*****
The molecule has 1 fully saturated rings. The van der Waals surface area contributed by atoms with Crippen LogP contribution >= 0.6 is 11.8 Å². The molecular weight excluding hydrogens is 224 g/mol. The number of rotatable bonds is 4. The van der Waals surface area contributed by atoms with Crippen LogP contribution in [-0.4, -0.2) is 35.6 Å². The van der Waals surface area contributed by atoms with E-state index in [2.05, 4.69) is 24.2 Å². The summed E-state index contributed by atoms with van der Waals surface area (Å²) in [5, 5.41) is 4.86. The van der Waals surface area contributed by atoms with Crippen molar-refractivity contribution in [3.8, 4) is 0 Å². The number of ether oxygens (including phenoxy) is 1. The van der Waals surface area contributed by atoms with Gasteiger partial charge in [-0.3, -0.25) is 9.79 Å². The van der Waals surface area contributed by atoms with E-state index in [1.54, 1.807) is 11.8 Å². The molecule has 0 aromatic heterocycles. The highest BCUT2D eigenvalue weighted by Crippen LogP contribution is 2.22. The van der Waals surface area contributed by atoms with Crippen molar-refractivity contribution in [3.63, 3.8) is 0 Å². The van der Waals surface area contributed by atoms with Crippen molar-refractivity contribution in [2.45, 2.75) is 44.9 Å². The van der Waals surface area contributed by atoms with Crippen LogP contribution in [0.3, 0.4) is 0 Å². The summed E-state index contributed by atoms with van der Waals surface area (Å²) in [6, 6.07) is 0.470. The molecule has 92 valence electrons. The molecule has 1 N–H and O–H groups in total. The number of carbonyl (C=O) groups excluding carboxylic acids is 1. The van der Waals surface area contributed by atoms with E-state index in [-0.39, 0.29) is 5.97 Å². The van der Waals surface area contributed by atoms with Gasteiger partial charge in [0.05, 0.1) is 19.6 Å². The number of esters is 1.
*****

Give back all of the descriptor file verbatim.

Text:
The molecule has 1 fully saturated rings. The van der Waals surface area contributed by atoms with Crippen LogP contribution >= 0.6 is 11.8 Å². The molecular weight excluding hydrogens is 224 g/mol. The number of rotatable bonds is 4. The van der Waals surface area contributed by atoms with Crippen LogP contribution in [-0.4, -0.2) is 35.6 Å². The van der Waals surface area contributed by atoms with E-state index in [2.05, 4.69) is 24.2 Å². The summed E-state index contributed by atoms with van der Waals surface area (Å²) in [5, 5.41) is 4.86. The van der Waals surface area contributed by atoms with Crippen molar-refractivity contribution in [3.8, 4) is 0 Å². The number of ether oxygens (including phenoxy) is 1. The van der Waals surface area contributed by atoms with Gasteiger partial charge in [-0.3, -0.25) is 9.79 Å². The van der Waals surface area contributed by atoms with E-state index in [1.54, 1.807) is 11.8 Å². The molecule has 0 aromatic heterocycles. The highest BCUT2D eigenvalue weighted by Crippen LogP contribution is 2.22. The van der Waals surface area contributed by atoms with Crippen molar-refractivity contribution in [3.63, 3.8) is 0 Å². The van der Waals surface area contributed by atoms with Crippen molar-refractivity contribution in [2.45, 2.75) is 44.9 Å². The van der Waals surface area contributed by atoms with Crippen LogP contribution in [0.3, 0.4) is 0 Å². The summed E-state index contributed by atoms with van der Waals surface area (Å²) in [6, 6.07) is 0.470. The molecule has 92 valence electrons. The molecule has 1 N–H and O–H groups in total. The number of carbonyl (C=O) groups excluding carboxylic acids is 1. The van der Waals surface area contributed by atoms with E-state index in [-0.39, 0.29) is 5.97 Å². The van der Waals surface area contributed by atoms with Gasteiger partial charge in [0.05, 0.1) is 19.6 Å². The number of esters is 1.